We stand with millions of Americans living with cancer in opposing the Senate’s health care bill, released on Thursday.
If passed, the bill would deliver a devastating blow to those who rely on Medicaid, implementing caps on Federal funding for the first time since the program’s inception in 1965 and cutting $834 billion from the program over the next decade, including a phase-out of the Medicaid expansion. Although millions facing poverty or serious illness rely on Medicaid, the bill threatens to restrict access to life-saving services, perpetuate survivorship discrepancies, and compromise programs that allow people with cancer to obtain the care and resources they need.
Medicaid protects the most vulnerable among us. With the Senate bill’s proposed cuts, the Congressional Budget Office estimates that an additional 22 million people would lose insurance. Caps on funding could severely impact people with disabilities who need in-home supportive services (IHSS) in order to live independently. All of this would contribute to increased costs for people with disabilities (including cancer), which most already cannot afford.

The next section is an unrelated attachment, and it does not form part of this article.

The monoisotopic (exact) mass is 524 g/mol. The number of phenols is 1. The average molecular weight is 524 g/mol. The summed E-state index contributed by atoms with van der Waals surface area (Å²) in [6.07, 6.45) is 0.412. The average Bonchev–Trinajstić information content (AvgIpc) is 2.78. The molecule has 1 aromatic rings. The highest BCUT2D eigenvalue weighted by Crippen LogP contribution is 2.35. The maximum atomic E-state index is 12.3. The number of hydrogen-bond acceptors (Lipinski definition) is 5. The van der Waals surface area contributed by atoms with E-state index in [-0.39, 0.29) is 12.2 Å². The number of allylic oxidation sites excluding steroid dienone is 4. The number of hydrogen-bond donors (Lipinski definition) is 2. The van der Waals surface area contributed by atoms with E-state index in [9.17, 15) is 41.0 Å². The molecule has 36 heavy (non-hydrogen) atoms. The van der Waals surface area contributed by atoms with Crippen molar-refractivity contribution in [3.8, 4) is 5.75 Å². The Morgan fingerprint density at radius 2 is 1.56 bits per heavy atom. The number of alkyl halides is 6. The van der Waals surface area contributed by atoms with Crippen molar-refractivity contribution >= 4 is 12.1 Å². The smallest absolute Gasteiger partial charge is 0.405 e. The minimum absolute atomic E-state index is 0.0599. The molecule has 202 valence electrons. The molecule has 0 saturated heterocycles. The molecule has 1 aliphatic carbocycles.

The bill’s impact on the private health insurance market is equally as distressing, particularly for those with pre-existing conditions. Though the bill does not outright allow for discrimination against those with pre-existing conditions, states would have the option not to require health plans to cover essential health benefits, which means that while a person with a pre-existing condition might not be denied coverage, the coverage they would be able to afford might not cover the treatments and services they need and they might face lifetime or annual limits on benefits, limits which had been eliminated under the Affordable Care Act.
At CLRC, we will continue to do our best to protect families affected by cancer, extending our services no matter a person’s income level. We urge members of Congress to do the same.
Join us in advocating for the well-being of millions of children, low-income families, seniors, and people with disabilities or serious illness by calling your senators today.